Chart 8 also shows the 2009 Financial Report projection of debt held by the public as a percent of GDP. The 2010 projection is lower than the 2009 projection in every year of the projection period almost entirely as a result of the Affordable Care Act (ACA), which is projected to significantly lower Medicare spending and raise receipts. As discussed in the Financial Report, there is uncertainty about whether the projected cost reductions in health care cost growth will be fully achieved.
It is estimated that preventing the debt-to-GDP ratio from rising over the next 75 years would require running primary surpluses over the period that average 0.5 percent of GDP. This compares with an average primary deficit of 1.9 percent of GDP under current policy. The difference, the “75-year fiscal gap,” is 2.4 percent of GDP.
Closing the ,75-year fiscal gap requires some combination of expenditure reductions and revenue increases that amount to 2.4 percent of GDP on average over the next 75 years. The timing of such changes has important implications for the well-being of future generations. For example, it is estimated that the magnitude of reforms necessary to close the 75-year fiscal gap is 50 percent larger if reforms are concentrated into the last 55 years of the 75-year period than if they are spread over the entire 75 years.
The United States took a potentially significant step towards fiscal sustainability in 2010 by enacting the ACA. The legislated changes for Medicare, Medicaid, and other parts of the health care system hold the prospect of lowering the long-term growth trend for health care costs and significantly reducing the long-term fiscal gap. But even with the new law, the debt-to-GDP ratio is projected to increase continually over the next 75 years and beyond if current policies are kept in place, which means current policies are not sustainable. Subject to the important caveat that policy changes not be so abrupt that they slow the economy’s recovery, the sooner policies are put in place to avert these trends, the smaller are the revenue increases and/or spending decreases necessary to return the Nation to a sustainable fiscal path.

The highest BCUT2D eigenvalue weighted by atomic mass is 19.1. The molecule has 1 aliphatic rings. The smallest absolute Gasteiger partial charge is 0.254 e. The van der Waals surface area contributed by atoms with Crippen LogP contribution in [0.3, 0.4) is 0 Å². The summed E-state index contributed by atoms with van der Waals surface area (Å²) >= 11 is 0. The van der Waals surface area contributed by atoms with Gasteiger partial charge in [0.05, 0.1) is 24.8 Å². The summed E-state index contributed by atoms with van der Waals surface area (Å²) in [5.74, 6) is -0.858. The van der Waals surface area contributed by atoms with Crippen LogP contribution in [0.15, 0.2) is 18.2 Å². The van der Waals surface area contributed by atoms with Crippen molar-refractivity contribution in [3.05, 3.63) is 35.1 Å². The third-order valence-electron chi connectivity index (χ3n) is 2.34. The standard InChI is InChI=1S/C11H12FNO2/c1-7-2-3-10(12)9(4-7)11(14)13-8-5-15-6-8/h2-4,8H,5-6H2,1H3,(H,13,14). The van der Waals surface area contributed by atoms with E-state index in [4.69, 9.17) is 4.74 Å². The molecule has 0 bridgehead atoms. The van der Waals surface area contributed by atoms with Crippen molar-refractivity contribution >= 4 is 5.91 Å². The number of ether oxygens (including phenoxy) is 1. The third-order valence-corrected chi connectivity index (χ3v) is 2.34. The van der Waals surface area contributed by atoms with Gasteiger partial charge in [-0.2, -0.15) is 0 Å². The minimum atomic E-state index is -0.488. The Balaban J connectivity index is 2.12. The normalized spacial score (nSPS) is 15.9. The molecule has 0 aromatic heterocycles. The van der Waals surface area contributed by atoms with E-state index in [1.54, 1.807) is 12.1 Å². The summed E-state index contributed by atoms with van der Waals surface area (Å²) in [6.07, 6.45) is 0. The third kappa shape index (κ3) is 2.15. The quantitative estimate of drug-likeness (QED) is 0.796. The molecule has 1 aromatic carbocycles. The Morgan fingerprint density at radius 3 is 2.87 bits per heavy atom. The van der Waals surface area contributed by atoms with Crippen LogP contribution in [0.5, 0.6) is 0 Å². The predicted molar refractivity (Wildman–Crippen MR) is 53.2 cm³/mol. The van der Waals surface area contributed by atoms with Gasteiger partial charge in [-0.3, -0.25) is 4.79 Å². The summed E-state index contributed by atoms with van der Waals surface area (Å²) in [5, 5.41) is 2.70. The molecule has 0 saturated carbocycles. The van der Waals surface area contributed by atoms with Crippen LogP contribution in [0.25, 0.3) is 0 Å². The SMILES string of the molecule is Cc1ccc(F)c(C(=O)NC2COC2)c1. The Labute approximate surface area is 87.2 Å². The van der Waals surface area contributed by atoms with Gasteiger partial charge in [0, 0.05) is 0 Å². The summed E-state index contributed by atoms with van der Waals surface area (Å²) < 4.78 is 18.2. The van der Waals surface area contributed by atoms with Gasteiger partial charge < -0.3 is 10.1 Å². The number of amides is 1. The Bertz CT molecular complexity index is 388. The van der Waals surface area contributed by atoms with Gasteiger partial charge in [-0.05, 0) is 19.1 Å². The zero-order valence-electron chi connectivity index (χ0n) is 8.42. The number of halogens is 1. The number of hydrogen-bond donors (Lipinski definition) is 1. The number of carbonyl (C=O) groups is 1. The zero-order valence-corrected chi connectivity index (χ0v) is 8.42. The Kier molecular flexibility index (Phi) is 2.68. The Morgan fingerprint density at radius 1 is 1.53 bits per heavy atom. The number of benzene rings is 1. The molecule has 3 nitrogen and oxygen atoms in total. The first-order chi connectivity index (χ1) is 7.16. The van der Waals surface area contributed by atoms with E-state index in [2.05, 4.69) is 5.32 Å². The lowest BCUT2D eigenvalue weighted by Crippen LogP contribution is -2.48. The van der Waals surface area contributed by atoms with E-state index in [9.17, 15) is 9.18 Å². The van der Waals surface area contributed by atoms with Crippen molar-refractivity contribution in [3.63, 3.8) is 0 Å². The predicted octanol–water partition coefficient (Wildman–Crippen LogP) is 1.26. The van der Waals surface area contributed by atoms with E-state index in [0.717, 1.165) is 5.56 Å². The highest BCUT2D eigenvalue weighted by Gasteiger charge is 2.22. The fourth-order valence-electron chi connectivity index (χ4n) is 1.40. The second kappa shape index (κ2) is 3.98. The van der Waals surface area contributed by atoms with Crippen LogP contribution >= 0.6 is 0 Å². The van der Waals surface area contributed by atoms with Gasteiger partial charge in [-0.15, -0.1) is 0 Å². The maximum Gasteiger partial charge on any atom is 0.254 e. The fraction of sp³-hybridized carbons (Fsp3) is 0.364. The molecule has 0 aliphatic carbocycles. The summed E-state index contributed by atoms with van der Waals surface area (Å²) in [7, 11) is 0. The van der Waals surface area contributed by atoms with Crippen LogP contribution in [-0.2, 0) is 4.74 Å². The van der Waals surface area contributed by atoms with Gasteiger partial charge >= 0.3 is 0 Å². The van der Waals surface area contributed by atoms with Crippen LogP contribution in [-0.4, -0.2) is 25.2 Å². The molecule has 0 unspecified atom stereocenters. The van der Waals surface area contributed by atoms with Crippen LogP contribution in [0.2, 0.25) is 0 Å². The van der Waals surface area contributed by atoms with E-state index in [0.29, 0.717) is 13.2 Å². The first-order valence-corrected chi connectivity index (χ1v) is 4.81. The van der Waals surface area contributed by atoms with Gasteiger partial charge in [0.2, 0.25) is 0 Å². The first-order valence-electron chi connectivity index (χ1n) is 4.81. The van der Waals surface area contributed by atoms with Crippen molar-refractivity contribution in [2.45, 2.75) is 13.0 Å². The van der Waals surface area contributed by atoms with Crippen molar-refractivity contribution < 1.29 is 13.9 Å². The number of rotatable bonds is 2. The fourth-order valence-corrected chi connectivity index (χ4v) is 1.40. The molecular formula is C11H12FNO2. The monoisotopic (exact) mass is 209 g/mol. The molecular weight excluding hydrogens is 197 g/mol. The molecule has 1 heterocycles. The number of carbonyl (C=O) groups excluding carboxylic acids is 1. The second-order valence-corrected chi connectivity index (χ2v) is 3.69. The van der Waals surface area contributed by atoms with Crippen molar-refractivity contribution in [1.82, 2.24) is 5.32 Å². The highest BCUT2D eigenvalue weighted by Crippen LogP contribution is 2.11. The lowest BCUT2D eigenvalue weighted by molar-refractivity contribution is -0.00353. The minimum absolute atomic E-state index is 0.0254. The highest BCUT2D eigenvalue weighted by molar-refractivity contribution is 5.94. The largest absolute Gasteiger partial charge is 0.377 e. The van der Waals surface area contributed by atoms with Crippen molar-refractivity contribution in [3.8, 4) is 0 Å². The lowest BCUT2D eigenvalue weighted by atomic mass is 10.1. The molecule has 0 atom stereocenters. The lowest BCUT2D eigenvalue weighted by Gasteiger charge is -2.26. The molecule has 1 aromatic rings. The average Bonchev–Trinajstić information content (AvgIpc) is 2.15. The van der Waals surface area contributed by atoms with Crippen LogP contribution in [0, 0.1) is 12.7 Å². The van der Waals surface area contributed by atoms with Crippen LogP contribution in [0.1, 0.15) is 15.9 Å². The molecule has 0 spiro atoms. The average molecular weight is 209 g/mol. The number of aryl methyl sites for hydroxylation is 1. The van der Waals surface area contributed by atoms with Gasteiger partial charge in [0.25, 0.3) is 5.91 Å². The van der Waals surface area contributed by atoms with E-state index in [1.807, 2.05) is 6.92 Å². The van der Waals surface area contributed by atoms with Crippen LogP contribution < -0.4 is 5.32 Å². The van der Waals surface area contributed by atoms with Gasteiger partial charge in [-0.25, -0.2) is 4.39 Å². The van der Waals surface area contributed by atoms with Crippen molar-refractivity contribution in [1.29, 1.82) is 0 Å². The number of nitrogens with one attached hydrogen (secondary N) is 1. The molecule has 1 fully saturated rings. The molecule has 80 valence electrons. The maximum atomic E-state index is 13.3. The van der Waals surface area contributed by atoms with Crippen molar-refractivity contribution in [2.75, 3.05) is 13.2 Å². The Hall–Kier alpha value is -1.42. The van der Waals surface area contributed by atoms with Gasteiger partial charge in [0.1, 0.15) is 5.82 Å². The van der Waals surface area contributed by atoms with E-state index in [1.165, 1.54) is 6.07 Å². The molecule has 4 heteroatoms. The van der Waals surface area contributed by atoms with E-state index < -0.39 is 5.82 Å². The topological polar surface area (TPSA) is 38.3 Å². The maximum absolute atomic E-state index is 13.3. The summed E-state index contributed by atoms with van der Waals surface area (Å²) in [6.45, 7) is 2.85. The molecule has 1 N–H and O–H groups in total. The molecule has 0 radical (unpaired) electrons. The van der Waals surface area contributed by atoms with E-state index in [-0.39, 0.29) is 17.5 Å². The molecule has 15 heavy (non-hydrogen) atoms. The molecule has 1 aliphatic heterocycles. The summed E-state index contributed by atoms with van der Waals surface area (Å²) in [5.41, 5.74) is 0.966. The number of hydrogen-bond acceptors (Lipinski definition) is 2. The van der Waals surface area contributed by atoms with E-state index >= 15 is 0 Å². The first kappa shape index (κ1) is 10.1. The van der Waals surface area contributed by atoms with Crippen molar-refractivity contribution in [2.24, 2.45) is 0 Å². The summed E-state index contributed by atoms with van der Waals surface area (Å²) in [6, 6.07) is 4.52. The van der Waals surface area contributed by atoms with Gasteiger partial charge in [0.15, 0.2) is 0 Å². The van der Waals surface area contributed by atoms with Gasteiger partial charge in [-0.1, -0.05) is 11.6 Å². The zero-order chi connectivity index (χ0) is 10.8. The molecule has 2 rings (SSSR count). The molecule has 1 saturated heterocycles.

While this Report’s projections of expenditures and receipts under current policies are highly uncertain, there is little question that current policies cannot be sustained indefinitely.
3The 2010 Medicare Trustees Report projects that, with enactment of the Affordable Care Act (ACA), the Hospital Insurance (HI) Trust Fund will remain solvent until 2029 under current law – 12 years longer than was projected in the 2009 Trustees Report. The projected share of scheduled benefits that can be paid from trust fund income is 85 percent in 2029, declines to about 77 percent in 2050, and then increases to 89 percent in 2084. The Social Security Trust Funds also face a long-run shortfall. Under current law, the OASDI Trust Funds are projected to be exhausted in 2037 and the projected share of scheduled benefits payable from trust fund income is 78 percent in 2037 and 75 percent in 2084. There is uncertainty about whether the projected reductions in health care cost growth, based on current law, will be fully achieved.. (Back to Content)